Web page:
Business owners who do not have the ability to write a business plan on their own can hire someone who does. Their fees can range from $40 per hour to $150 per hour, depending on their experience and success rate. A site such as UpWorks is a good place to start to look for a freelance business plan expert. Alternatively, an entrepreneur can purchase a software package, such as Business Plan Pro, which offers more than 500 business plan samples that can be used as guides.
The document must not be submitted to the bank and forgotten about. Rather, it should be constantly revisited and fine-tuned since things constantly evolve in the operation of any firm.
Mistake No. 4 - Not Borrowing Enough Money
Your business plan should provide an idea of how much cash will be required. However, unexpected costs will arise inevitably. Startups should ask for enough money to sustain the business for the first six months operation. You don't want to have to go back to the bank a few months later and ask for more funding because you underestimated your costs.
Mistake No. 5 - Not Having "Skin in the Game"
Lenders want to see that borrowers have "skin in the game." Simply put, why should they give you money for your venture when you are not willing to put up money of your own? Some types of business loans require collateral, which mitigates the lender's risk. Collateral can be in the form of cash, real estate holdings, or equipment.
Mistake No. 6 - Neglecting to Check Your Credit Score
Check your credit score before applying for a small business loan. A free copy of your credit score is relatively easy to secure from one of the major credit bureaus: Equifax, Experian, and TransUnion.
Make sure there are no discrepancies and that past hits against your score (ex: tax liens that have been paid) are no longer appear as current. It is your job to see that information reported by the credit agencies is accurate.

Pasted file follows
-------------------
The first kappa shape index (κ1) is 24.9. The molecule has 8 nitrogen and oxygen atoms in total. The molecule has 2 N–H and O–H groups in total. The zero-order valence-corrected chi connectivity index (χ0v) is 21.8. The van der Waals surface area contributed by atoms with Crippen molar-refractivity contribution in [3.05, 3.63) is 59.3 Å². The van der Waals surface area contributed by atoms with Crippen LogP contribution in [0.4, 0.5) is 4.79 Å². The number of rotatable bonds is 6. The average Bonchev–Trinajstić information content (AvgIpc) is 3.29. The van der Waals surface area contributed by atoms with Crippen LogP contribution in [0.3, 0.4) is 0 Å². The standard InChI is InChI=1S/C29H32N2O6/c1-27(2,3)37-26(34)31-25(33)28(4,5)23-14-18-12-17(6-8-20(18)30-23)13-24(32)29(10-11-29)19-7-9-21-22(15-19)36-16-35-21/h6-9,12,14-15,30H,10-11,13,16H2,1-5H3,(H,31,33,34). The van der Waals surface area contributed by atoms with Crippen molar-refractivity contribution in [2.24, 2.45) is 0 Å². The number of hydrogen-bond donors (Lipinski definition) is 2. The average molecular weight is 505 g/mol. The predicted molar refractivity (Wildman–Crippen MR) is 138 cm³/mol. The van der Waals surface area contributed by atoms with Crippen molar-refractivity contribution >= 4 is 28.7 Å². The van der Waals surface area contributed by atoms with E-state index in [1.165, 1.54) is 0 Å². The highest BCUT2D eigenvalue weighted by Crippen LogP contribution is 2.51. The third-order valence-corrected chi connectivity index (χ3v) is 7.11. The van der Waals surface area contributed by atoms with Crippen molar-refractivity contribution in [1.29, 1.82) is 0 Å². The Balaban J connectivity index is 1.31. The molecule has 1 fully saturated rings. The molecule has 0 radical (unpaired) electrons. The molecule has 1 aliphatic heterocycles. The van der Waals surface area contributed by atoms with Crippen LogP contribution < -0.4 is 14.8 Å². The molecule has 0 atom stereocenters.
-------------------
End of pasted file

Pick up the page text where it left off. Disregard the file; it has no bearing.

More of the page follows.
The better your credit score, the more attractive interest rate you can secure. Borrowers with credit scores of 700 or above should have little trouble in securing capital. If your score is under 650, the task will become a bit more challenging. Fortunately, SBA loans can be obtained by borrowers whose credit scores are in the 650 range. Borrowers with scores under 600 may have to approach high interest alternative lenders (ex: cash advance companies that skim a monthly portion of credit card earnings) that are willing to take on riskier loans... in return for higher interest rates.
Borrowing money to start or grow a business is a major endeavor. Depending on the type of business, the amounts can be in the $50,000 range all the way up to the millions. Having a basic understanding of how small business finance works is valuable. Following the loan application process and avoiding common mistakes will go a long way towards securing the financing required to kick-start a business.